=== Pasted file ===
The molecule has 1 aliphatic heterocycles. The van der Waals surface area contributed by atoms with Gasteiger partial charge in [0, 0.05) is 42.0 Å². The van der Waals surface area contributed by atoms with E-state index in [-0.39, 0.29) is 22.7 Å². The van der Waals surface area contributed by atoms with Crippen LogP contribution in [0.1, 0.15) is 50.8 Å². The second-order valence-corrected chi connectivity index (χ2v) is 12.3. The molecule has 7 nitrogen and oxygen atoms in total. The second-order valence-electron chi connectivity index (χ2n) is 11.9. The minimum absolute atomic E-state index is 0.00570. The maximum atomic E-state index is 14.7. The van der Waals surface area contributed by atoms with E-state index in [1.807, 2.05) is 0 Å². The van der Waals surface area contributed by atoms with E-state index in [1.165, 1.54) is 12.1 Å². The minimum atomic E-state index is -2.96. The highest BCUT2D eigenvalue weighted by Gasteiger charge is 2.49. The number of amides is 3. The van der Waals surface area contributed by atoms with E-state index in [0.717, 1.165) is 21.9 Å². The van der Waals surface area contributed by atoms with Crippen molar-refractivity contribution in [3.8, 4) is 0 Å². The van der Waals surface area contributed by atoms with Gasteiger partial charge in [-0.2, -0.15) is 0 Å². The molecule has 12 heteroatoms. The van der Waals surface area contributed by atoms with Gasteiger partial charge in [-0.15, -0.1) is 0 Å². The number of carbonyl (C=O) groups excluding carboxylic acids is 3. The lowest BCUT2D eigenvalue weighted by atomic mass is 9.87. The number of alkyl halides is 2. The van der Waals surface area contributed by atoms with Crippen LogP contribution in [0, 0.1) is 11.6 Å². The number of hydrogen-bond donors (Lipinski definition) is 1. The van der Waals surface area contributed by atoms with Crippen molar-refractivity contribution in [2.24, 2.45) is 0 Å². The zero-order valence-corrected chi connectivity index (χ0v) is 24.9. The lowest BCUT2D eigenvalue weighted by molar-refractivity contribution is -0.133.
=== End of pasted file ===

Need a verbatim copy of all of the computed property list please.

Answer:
The molecule has 1 aliphatic heterocycles. The van der Waals surface area contributed by atoms with Gasteiger partial charge in [0, 0.05) is 42.0 Å². The van der Waals surface area contributed by atoms with E-state index in [-0.39, 0.29) is 22.7 Å². The van der Waals surface area contributed by atoms with Crippen LogP contribution in [0.1, 0.15) is 50.8 Å². The second-order valence-corrected chi connectivity index (χ2v) is 12.3. The molecule has 7 nitrogen and oxygen atoms in total. The second-order valence-electron chi connectivity index (χ2n) is 11.9. The minimum absolute atomic E-state index is 0.00570. The maximum atomic E-state index is 14.7. The van der Waals surface area contributed by atoms with E-state index in [1.807, 2.05) is 0 Å². The van der Waals surface area contributed by atoms with E-state index in [1.165, 1.54) is 12.1 Å². The minimum atomic E-state index is -2.96. The highest BCUT2D eigenvalue weighted by Gasteiger charge is 2.49. The number of amides is 3. The van der Waals surface area contributed by atoms with E-state index in [0.717, 1.165) is 21.9 Å². The van der Waals surface area contributed by atoms with Crippen molar-refractivity contribution in [3.8, 4) is 0 Å². The van der Waals surface area contributed by atoms with Gasteiger partial charge in [-0.2, -0.15) is 0 Å². The molecule has 12 heteroatoms. The van der Waals surface area contributed by atoms with Gasteiger partial charge in [-0.15, -0.1) is 0 Å². The number of carbonyl (C=O) groups excluding carboxylic acids is 3. The lowest BCUT2D eigenvalue weighted by atomic mass is 9.87. The number of alkyl halides is 2. The van der Waals surface area contributed by atoms with Crippen LogP contribution in [0, 0.1) is 11.6 Å². The number of hydrogen-bond donors (Lipinski definition) is 1. The van der Waals surface area contributed by atoms with Crippen molar-refractivity contribution in [2.24, 2.45) is 0 Å². The zero-order valence-corrected chi connectivity index (χ0v) is 24.9. The lowest BCUT2D eigenvalue weighted by molar-refractivity contribution is -0.133.